BARCELONA, Spain—AT&T is currently conducting Wireless Local Loop (WLL) technology tests on its LTE network in two locations in the United States, part of the carrier’s ongoing efforts to evaluate a range of high-speed transmission technologies in order to determine how they stack up against each other.
John Donovan, AT&T's chief strategy officer and group president for technology and operations, explained that AT&T is testing a total of five different network technologies: G.Fast, AirGig, 5G, WLL and fiber to the premises (FTTP). To be clear, some of those efforts are further along than others; for example, AT&T has already deployed FTTP to roughly 4 million locations, a number AT&T’s CTO Andre Fuetsch said would triple during the next 36 months. “That’s obviously matured” as a technology, Fuetsch said.
But some of AT&T’s other efforts are very much in the testing phase. For example, AirGig is AT&T’s new take on broadband over powerline (BPL) technology, which promises to transmit internet communications over power grids. AT&T announced its AirGig effort last year, and is now entering advanced discussions with a number of electric utilities and other companies about trialing AirGig in up to two locations this fall.
And of course AT&T made waves last month when it announced it would launch its first “5G Evolution Markets” in the coming months in Austin, Texas, and Indianapolis, and it will build two new 5G test beds set to go on air this spring at the AT&T Labs in Austin.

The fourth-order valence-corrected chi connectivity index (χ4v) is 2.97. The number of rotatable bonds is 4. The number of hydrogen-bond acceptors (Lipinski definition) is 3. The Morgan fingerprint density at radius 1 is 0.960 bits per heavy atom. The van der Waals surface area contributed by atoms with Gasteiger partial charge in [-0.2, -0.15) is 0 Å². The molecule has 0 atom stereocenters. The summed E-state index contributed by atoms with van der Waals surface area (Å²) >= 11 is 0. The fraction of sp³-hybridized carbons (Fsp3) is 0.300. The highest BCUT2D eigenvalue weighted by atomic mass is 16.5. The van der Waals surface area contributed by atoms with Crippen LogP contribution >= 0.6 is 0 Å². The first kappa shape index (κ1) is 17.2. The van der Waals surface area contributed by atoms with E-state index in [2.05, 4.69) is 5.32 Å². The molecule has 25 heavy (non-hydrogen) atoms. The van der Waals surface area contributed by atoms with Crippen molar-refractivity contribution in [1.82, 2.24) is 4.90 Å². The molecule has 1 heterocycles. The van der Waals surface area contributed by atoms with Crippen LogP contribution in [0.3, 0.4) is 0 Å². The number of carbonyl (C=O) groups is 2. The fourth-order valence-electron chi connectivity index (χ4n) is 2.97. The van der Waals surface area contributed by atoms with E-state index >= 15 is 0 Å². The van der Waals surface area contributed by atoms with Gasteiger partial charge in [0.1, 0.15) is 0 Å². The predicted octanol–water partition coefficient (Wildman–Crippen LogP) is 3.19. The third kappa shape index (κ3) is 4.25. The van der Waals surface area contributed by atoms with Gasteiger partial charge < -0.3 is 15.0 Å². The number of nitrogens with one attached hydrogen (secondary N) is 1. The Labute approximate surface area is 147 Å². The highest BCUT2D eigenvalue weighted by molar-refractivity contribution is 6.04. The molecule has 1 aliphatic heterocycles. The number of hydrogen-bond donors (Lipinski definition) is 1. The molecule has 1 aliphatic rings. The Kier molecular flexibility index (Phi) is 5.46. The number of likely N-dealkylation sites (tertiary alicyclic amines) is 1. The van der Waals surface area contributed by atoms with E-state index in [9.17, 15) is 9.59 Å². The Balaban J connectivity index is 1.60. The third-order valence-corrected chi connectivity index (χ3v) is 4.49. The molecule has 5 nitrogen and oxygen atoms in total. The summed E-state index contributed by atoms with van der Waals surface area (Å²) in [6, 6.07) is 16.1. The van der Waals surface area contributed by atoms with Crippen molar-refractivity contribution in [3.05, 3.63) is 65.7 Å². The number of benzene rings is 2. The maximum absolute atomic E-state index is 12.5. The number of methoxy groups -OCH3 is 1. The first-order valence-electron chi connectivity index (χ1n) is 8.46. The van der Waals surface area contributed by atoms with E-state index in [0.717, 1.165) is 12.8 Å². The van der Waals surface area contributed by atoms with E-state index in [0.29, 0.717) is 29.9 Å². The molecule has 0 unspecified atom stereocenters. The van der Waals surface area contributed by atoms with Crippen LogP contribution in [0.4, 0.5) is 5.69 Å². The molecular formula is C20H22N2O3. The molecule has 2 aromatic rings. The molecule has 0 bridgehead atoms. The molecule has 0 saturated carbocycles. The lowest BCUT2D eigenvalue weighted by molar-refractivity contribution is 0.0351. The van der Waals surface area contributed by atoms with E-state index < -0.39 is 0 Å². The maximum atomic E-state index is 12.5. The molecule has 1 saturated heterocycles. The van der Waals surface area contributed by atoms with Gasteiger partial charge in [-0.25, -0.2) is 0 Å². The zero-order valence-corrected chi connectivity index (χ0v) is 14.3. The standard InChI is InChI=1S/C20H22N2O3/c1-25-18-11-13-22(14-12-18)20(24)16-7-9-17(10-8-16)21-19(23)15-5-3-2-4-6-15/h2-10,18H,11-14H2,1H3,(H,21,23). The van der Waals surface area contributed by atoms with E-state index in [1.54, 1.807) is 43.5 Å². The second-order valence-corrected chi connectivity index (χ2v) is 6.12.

But AT&T’s WLL tests are notable considering the company has been evaluating WLL since 1997 at least. According to a Wall Street Journal report from that year, AT&T was testing WLL in Chicago and potentially elsewhere.
Those tests appear to have continued; AT&T confirmed in 2015 that it was testing WLL technology in select areas of the country with local residents who want to try the service, including in Alabama, Georgia, Kansas and Virginia, and is seeing speeds of around 15 to 25 Mbps.
“It’s really about the economics,” Donovan said of AT&T’s various technology tests and deployments. “Which of the five [technologies] provide the best economics?”
Donovan noted that fiber has the clearest economics since it is already being deployed in millions of locations, while AirGig promises the best economics, if it proves to be viable, since it can run across existing power grids.
Donovan declined to provide details around AT&T’s ongoing WLL tests, including where they were being held.
Testing different technologies in tandem “gives us the best optionality,” Fuetsch noted.